Some quotes from Anthony and Wade give an indication of why they failed to lead the 2004 and 2006 teams to gold medals. Anthony said that he joined the 2004 team expecting to have "some of the best workouts in the summertime with the best players in the world" and he assumed "the USA is supposed to win everything." Wade candidly admitted that being an Olympian had never been a dream of his, adding, "I didn't have a clue what I was getting into...Now, we respect the game so much. We respect the team basketball that they play internationally so much." You don't have to read too far between the lines to understand that in 2004 Anthony and Wade underestimated the competition that they faced and did not realize how much hard work and intensity would be necessary to win the gold medal. Now, they know better and the team has a much better leadership structure--with Bryant and Kidd on board no one will be taking any shortcuts in practice or at the defensive end of the court (well, Anthony probably will still take some shortcuts there but the team can survive that as long as he keeps shooting over .600 from the field).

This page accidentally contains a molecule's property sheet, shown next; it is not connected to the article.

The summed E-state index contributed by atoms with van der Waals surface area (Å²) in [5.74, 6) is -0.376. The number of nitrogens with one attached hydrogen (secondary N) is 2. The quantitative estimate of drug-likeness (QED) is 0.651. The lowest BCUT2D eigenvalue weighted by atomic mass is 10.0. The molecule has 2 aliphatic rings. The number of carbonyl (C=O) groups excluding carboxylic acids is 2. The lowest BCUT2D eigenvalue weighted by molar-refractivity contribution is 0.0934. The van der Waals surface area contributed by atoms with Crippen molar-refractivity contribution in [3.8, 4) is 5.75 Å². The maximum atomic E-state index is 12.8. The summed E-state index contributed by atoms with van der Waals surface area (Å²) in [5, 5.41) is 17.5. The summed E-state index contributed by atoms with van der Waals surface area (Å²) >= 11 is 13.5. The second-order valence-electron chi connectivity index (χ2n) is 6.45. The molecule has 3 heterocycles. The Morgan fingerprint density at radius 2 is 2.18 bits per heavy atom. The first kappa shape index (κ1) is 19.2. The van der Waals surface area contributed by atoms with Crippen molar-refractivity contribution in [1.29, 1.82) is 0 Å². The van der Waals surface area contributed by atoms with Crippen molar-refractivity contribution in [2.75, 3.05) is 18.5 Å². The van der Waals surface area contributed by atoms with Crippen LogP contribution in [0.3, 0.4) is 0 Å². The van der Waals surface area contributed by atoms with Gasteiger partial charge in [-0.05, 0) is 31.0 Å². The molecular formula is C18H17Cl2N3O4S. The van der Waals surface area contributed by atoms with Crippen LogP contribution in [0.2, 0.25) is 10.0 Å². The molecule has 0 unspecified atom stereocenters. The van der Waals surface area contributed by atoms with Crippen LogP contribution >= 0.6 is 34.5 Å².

The prevailing myth about Team USA's failure to win gold medals in the 2002 FIBA World Championship, the 2004 Olympics and the 2006 FIBA World Championship is that a lack of outside shooters proved to be fatal. However, as I demonstrated in a September 4, 2007 post titled The Real Story Behind Team USA's Losses in Previous FIBA Events, what really killed those teams was poor defense, particularly regarding the short three point shot (20'6" as opposed to 23'9" in the NBA) that FIBA teams love to launch. It is absolutely vital that Team USA shut down the three point shooters on opposing teams and that they do so without leaving the lane open to cutters; shooting well from the three point line would certainly be a nice bonus but perimeter defense will be the linchpin of Team USA's success. Good perimeter defense will fuel transition offense that will result in open three pointers and fast break dunks; the gaudy field goal percentage posted by Team USA in 2007 was largely the result of great defense leading to high percentage scoring opportunities in transition.
posted by David Friedman @ 4:28 AM